Friday, March 13, 2009

Ongoing in Slovakia

I finished teaching my workshop for young people on Sunday, March 8. My next obligation was to make 2 scholarly presentations on morning and afternoon panels at the conference New Perspectives for the Development and Future of Europe and the World in Brno, Czech Republic (I report on that conference here <-- click). On one of the free days between the workshop and the conference I had the blessing to visit Devin, Slovakia (<-- click). You can see from these maps that only the Danube separates the former Communist Slovakia from free Austria. For all its beauty and history, there remains in Devin the presence of intense drama from the Cold War era where just like at every such border in the world at that time, people were killed by their fellow countrymen while trying to escape to freedom.

This river (where the Morava meets the Danube) flows with remarkable speed at this point (you must click the photo to see the movement of the river):

From river speed of the morava in devin

There are a good many sculptings on the river that depict this struggle. The most dramatic is the monument to those who gave their lives for Slovakian freedom in this era. Here are some images of that monument:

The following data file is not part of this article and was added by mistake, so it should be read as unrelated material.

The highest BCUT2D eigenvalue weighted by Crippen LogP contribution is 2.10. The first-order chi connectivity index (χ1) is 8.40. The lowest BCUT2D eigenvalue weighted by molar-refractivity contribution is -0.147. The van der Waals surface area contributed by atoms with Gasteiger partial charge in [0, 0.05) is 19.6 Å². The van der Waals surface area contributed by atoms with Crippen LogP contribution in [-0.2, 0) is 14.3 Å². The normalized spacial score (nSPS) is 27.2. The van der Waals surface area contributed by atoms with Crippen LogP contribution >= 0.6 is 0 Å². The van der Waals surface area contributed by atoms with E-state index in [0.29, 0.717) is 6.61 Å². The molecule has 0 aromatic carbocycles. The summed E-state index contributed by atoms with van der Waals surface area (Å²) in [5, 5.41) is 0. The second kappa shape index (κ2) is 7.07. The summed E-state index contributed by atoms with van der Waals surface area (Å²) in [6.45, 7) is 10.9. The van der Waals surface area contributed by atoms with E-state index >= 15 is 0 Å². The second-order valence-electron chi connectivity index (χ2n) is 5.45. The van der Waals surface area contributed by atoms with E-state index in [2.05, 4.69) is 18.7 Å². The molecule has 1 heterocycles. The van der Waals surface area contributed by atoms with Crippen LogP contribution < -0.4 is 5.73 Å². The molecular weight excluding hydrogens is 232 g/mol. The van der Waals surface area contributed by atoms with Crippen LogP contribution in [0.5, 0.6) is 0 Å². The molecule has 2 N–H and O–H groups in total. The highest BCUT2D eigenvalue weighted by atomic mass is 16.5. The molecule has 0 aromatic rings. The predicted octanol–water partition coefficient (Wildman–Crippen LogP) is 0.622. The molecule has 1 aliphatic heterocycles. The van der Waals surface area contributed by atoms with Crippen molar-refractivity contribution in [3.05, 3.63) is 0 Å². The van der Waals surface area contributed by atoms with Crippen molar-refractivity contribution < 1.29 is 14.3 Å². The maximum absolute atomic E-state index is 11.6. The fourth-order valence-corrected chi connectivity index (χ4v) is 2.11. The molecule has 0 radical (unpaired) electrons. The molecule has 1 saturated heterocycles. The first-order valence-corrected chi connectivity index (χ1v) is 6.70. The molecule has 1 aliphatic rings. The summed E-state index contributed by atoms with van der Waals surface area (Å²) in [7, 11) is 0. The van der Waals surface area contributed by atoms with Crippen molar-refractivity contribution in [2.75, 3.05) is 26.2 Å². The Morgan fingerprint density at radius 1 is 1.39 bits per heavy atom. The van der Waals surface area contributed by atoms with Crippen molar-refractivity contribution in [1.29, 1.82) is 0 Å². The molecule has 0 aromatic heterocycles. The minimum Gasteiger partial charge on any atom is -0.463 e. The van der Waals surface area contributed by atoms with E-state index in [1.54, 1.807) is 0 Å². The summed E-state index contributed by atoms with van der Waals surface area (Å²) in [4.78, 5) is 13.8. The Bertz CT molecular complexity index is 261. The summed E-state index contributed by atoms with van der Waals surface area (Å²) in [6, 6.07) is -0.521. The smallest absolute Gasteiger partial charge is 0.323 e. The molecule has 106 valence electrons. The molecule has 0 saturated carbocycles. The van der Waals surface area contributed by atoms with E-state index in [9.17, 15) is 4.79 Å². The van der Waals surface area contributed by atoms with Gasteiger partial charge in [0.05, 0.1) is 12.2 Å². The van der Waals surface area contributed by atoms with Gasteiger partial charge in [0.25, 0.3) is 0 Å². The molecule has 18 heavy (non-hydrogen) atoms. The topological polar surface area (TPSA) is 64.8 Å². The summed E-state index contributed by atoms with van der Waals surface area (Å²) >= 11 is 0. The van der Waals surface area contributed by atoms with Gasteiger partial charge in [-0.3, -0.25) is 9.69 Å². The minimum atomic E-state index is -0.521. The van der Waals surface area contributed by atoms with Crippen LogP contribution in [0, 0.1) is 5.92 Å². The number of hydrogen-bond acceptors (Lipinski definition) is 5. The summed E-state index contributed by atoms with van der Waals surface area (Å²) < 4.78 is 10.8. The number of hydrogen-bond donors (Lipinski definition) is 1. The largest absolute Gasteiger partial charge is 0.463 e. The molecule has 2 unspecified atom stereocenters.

Here are all the pictures from Devin. You will see that it was originally a Roman fortress and walled city. (The silliness about the coffee cups was my infantile excitement over all these coffee products having the same name as me):

From there we drove to Bratislava and wandered around the city center.

Here are the pictures from Bratislava. The first building is the Peace Embassy of the Universal Peace Federation (presently under construction). Next is a school of engineering at the university, the national theater, and finally (and perhaps most important and most wracking for me) is the monument at the site of "one of the most beautiful synagogues in all Europe" leveled by the Communists to build a bridge.

Monday, March 9, 2009

Identity Workshop in Slovakia

From March 5 - 8, 2009 I taught what was called an"Identity Workshop" for young people in their 20's, students and professionals, single and married,

About 60 people from 5 countries attended. Arrangements were well managed as an honest and forthright balance of costs and expenses needed to support the range of logistics required for a successful educational program, promotion, travel, housing, production, archiving, and publicity.

The workshop proper was comprised of 4 "blocks" of 3 hours each, designed to address matters of identity, spiritual growth, and daily life for the individual, family and community.

Part of the program included small group breakout sessions and reports.

This community of young people are remarkable in their incisive and complex reflection on the development of a socially conscious identity grounded in virtues and principle as the basis for self, family, and the construction of a just and prosperous society.

Here are a few pictures of the workshop: